Repost from EcoWatch

Transporting Fossil Fuels: Rail vs. Pipeline is the Wrong Question

Dr. David Suzuki | January 21, 2014

Debating the best way to do something we shouldn’t be doing in the first place is a sure way to end up in the wrong place. That’s what’s happening with the “rail versus pipeline” discussion. Some say recent rail accidents mean we should build more pipelines to transport fossil fuels. Others argue that leaks, high construction costs, opposition and red tape surrounding pipelines are arguments in favour of using trains.

railpipe

But the recent spate of rail accidents and pipeline leaks and spills doesn’t provide arguments for one or the other; instead, it indicates that rapidly increasing oil and gas development and shipping ever greater amounts, by any method, will mean more accidents, spills, environmental damage—even death. The answer is to step back from this reckless plunder and consider ways to reduce our fossil fuel use.

If we were to slow down oil sands development, encourage conservation and invest in clean energy technology, we could save money, ecosystems and lives—and we’d still have valuable fossil fuel resources long into the future, perhaps until we’ve figured out ways to use them that aren’t so wasteful. We wouldn’t need to build more pipelines just to sell oil and gas as quickly as possible, mostly to foreign markets. We wouldn’t have to send so many unsafe rail tankers through wilderness areas and places people live.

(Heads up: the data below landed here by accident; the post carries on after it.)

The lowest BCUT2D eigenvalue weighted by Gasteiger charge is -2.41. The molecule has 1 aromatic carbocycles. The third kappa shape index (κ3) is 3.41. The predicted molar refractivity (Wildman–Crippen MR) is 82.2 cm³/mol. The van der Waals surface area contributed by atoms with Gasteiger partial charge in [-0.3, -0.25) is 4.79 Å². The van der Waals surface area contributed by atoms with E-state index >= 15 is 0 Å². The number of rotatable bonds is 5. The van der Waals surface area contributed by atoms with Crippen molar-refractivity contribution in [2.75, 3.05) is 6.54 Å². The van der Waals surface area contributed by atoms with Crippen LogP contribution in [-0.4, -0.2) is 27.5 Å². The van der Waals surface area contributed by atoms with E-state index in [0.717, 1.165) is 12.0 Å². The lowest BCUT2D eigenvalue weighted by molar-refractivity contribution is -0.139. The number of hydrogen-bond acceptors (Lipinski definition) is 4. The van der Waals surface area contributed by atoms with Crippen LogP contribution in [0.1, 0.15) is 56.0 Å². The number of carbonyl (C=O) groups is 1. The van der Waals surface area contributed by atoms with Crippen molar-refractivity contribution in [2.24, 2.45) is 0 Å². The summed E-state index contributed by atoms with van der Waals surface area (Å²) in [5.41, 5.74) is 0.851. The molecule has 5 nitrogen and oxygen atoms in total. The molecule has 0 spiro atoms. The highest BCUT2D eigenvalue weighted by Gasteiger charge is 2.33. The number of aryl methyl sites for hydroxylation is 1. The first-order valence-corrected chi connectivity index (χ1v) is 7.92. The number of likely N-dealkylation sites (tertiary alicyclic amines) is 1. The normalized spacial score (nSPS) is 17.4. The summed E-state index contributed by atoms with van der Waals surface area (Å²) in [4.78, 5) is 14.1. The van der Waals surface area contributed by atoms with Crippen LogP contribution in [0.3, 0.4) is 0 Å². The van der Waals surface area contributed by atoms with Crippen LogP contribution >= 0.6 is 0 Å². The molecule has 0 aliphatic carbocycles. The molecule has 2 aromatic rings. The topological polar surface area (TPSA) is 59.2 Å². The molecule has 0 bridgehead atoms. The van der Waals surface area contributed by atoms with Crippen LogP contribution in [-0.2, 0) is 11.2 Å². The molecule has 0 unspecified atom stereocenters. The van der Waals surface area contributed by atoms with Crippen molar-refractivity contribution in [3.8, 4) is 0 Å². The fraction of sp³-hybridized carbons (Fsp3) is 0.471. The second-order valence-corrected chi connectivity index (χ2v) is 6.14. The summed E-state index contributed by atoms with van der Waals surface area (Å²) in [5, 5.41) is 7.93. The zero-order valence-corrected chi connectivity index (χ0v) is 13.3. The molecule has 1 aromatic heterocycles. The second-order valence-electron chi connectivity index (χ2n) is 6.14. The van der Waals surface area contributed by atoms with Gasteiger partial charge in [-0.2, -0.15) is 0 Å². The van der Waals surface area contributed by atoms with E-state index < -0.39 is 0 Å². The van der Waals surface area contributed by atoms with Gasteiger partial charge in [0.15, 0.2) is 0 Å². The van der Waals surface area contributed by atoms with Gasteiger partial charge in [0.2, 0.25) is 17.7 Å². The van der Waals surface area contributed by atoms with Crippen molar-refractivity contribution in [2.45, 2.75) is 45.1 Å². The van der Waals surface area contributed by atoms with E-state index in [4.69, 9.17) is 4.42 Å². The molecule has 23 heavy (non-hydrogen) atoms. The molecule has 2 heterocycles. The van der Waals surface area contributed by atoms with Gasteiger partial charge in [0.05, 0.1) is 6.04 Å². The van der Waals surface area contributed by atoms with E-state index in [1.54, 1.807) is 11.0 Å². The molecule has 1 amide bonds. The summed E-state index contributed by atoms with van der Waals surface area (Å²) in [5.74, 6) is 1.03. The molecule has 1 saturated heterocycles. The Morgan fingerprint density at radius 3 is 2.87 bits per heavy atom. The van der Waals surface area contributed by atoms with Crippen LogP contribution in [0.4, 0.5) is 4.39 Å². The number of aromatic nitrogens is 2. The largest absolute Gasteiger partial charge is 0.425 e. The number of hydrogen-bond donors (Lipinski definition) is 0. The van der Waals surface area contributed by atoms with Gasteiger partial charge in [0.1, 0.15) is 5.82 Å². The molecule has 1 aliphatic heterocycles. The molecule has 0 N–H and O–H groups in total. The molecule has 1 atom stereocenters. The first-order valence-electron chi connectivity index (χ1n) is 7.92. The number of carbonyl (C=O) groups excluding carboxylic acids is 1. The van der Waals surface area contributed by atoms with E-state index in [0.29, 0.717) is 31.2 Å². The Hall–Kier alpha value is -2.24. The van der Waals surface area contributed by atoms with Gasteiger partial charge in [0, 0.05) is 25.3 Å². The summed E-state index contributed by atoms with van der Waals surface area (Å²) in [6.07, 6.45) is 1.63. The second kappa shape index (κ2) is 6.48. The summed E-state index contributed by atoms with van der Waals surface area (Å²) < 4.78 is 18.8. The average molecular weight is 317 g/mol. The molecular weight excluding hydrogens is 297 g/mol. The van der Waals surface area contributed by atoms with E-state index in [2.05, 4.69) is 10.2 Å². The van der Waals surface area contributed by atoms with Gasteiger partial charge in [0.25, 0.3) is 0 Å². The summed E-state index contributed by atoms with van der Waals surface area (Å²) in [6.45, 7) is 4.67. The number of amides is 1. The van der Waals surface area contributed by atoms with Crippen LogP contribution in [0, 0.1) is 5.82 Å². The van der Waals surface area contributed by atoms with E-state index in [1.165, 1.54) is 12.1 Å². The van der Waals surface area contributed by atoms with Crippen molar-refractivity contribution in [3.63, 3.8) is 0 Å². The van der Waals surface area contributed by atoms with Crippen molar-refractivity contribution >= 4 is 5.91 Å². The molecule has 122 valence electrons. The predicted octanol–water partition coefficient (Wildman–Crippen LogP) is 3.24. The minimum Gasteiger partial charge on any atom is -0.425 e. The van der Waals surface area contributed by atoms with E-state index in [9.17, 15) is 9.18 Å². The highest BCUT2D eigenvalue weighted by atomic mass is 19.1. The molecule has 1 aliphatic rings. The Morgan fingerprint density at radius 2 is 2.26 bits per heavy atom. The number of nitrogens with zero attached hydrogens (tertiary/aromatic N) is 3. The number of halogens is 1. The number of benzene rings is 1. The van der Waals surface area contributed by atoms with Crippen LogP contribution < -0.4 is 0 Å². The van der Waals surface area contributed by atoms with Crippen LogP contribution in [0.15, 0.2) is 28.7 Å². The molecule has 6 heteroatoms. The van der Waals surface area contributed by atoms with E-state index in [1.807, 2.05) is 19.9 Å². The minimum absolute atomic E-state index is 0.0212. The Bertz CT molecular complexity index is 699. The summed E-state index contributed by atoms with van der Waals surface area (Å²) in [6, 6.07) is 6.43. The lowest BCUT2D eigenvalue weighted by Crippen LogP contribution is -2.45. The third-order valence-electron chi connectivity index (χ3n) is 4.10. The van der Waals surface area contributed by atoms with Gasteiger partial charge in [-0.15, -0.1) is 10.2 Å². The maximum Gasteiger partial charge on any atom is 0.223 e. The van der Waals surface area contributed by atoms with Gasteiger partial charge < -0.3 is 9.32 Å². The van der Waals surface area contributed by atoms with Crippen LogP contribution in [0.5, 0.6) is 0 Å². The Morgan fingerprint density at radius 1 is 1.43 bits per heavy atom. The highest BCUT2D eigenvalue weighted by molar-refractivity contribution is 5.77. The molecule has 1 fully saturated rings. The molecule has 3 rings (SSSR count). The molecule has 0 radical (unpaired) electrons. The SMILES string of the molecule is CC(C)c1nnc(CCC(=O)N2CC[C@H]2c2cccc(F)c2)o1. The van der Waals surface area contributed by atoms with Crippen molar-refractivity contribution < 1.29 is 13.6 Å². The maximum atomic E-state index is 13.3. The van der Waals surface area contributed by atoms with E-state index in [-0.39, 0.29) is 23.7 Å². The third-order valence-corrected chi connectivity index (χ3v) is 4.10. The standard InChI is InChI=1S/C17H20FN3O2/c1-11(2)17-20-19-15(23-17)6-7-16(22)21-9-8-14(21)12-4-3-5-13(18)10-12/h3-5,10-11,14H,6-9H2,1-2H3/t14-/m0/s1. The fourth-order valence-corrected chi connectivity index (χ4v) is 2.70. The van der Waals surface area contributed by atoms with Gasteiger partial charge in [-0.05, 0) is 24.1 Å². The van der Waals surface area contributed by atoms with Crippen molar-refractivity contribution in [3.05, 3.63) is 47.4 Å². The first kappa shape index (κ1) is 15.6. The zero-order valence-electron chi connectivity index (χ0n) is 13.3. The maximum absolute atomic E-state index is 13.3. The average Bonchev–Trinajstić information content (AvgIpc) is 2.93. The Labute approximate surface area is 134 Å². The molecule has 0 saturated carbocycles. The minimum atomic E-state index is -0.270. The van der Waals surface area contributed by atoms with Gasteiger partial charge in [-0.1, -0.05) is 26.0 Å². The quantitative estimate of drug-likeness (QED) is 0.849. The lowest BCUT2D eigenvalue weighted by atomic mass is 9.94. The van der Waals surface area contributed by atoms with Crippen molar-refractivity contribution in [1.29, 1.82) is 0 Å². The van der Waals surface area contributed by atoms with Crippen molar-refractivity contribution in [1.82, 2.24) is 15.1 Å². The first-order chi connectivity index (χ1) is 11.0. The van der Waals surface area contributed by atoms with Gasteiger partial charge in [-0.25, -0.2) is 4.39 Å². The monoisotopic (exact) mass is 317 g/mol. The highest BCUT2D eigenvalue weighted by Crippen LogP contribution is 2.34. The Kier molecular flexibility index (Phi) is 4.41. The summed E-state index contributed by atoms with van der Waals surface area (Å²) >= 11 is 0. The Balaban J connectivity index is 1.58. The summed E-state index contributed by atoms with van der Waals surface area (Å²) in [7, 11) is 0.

We may forgo some of the short-term jobs and economic opportunities the fossil fuel industry provides, but surely we can find better ways to keep people employed and the economy humming. Gambling, selling guns and drugs and encouraging people to smoke all create jobs and economic benefits, to0—but we rightly try to limit those activities when the harms outweigh the benefits.

Both transportation methods come with significant risks. Shipping by rail leads to more accidents and spills, but pipeline leaks usually involve much larger volumes. One of the reasons we’re seeing more train accidents involving fossil fuels is the incredible boom in moving these products by rail. According to the American Association of Railroads, train shipment of crude oil in the U.S. grew from 9,500 carloads in 2008 to 234,000 in 2012—almost 25 times as many in only four years! That’s expected to rise to 400,000 this year.